Spring is here.
And boy, are we ready.
Spring, more than any other season, wakes up our senses with cool things to do around some of Columbia’s best features – water, food, music, to name a few.
So we’ve pulled together some of our staff’s favorite events to help prime you for a spring – and soon, summer – state of mind.
Never miss a local story.
Now get out and enjoy.
Oh sure, the Carolina Cup, in its 81st year, bills itself as a horse race.
But here’s the thing: You may not even see a horse the entire time you’re there. That’s because there’s so much to look at – from tailgate spreads to the latest spring fashions, elaborate hats, and of course, the people – that the track may be the furthest thing from your mind.
From College Park to the infield and all the spaces in between, this is the place to see and be seen among the partying crowd.
(P.S.: Challenge yourself to see at least one of the steeplechase races).
Saturday, April 2 at Springdale Race Course, 200 Knights Hill Road, Camden. Tickets and other details: www.carolina-cup.org
Fireflies at Congaree National Park
Come spring, the fireflies come to town – and we mean the ones that helped inspire the name of Columbia’s newest baseball team.
Nature puts on a spectacular show, typically around late May through mid-June, at Congaree, South Carolina’s only national park. Hundreds of fireflies mysteriously synchronize their flashes in the floodplain forest. In the dark reaches of the park southeast of Columbia, it’s a naturally awesome light show.
Only a few places in the nation boast habitats for this species, called synchronized fireflies.
Head to the park in the evening as the sun sets, and don’t forget your bug spray and personal flashlights. Head down the boardwalk for a look. The fireflies start blinking as soon as it gets dark.
Contact the park or watch the website for exact dates. Congaree National Park, 100 National Park Road, Hopkins. (803) 776-4396, www.nps.gov/cong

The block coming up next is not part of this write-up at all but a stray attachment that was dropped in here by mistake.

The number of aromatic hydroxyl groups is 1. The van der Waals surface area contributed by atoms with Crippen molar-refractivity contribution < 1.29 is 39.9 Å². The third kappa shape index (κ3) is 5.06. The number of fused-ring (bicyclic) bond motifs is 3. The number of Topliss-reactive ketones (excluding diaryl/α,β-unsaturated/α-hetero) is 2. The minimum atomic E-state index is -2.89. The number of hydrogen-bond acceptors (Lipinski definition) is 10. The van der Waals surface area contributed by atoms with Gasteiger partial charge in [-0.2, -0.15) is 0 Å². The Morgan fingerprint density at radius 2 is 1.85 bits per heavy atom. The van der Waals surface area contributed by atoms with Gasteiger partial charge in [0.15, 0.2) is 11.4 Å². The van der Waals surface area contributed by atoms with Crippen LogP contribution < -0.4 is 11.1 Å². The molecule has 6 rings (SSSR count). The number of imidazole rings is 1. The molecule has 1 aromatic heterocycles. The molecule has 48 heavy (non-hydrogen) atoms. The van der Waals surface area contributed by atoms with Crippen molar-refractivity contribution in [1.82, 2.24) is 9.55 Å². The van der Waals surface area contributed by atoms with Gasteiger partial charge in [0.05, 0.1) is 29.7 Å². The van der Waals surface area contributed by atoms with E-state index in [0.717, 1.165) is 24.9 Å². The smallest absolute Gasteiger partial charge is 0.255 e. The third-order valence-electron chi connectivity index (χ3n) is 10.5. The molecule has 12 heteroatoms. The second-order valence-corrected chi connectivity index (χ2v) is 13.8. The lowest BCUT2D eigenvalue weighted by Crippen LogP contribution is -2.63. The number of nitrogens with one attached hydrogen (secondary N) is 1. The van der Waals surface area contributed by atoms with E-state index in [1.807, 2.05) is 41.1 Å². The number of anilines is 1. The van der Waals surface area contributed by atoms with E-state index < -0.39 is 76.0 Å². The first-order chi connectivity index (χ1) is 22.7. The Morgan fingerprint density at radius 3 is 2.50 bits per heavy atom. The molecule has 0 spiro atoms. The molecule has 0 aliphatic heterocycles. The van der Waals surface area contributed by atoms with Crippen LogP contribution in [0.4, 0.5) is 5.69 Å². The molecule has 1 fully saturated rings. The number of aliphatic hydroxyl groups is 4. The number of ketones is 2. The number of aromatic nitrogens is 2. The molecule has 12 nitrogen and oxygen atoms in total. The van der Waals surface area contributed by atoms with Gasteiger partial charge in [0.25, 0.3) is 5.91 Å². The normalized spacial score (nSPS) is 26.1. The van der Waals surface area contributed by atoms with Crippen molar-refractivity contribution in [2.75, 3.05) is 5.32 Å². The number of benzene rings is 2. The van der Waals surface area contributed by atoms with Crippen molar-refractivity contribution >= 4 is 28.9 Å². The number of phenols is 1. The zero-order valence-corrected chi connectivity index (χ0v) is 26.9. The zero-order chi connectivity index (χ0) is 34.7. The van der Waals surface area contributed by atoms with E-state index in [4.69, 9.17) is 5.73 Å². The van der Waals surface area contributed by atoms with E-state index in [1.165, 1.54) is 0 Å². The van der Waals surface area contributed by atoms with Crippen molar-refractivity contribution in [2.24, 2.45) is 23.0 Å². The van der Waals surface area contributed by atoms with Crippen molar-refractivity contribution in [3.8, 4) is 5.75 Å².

Indie Grits began a decade ago as a small, low-budget film festival but has expanded to become a premier event of film, music, technology and art.
There are changes on tap for this year’s event – among them that admission will be free and more events will take place outside the home base of Nickelodeon Theatre. An all-day music event along the Congaree River also is planned, with acts including Big Freedia, New Madrid, TOMBOi, Megan Jean and the Klay Family Band, The Difference Machine, Dear Blanca, Diali Cissokho & Kaira Ba, and the C.A. Johnson High marching band.
The theme for this year’s event is “Waterlines.” The theme began as a way for artists to celebrate the river as one of the city’s defining features, but evolved after October’s historic flooding into a means of documenting and interpreting the flood’s impact, festival co-coordinator Seth Gadsden has said.
“ ‘Waterlines’ visually and metaphorically represents what’s left behind when the water recedes,” he added.
Thursday, April 14 through Sunday, April 17. Various locations. Event schedule and other details, www.indiegrits.com
On the river
The beauty of being in downtown Columbia is that you’re never more than minutes away from one of the rivers.
And getting out into that water is easy.
A number of outfitters offer trips during the prime spring and summer seasons. A small sampling: Adventure Carolina (www.adventurecarolina.com) has a 3-mile guided canoe trip; Palmetto Outdoors (www.palmettooutdoor.com) offers tubing packages for a leisurely way to explore the rivers; and Carolina Outdoor Adventures (www.carolinaoutdooradventures.com) offers guided kayaking trips.
There are few better ways to beat the heat.
Spring and summer are about food and music – and so, it makes sense that several of Columbia’s most popular festivals are in these seasons.
A couple we like:
Rosewood Crawfish Festival: Start the day with the 5K race, then stay on to enjoy live music (Cowboy Mouth, Eve 6 and Everclear have performed there in years past), an Artist Village, kids’ activities – and, of course, thousands of pounds of bright red, Old Bay-slathered, Louisiana-bred crawfish.
Saturday, May 7, along a stretch of Rosewood Drive. www.rosewoodcrawfishfest.com
Lexington County Peach Festival: Peaches and patriotism are on display in this popular old-fashioned festival on the Fourth of July weekend. There’s a big parade, vendors, live music, kids’ activities, and of course, more ways to eat a peach than you can count. Fireworks cap off the day.
Monday, July 4 in the Lexington County town of Gilbert. www.lexingtoncountypeachfestival.com
Dawn Kujawa, email@example.com, and staff reports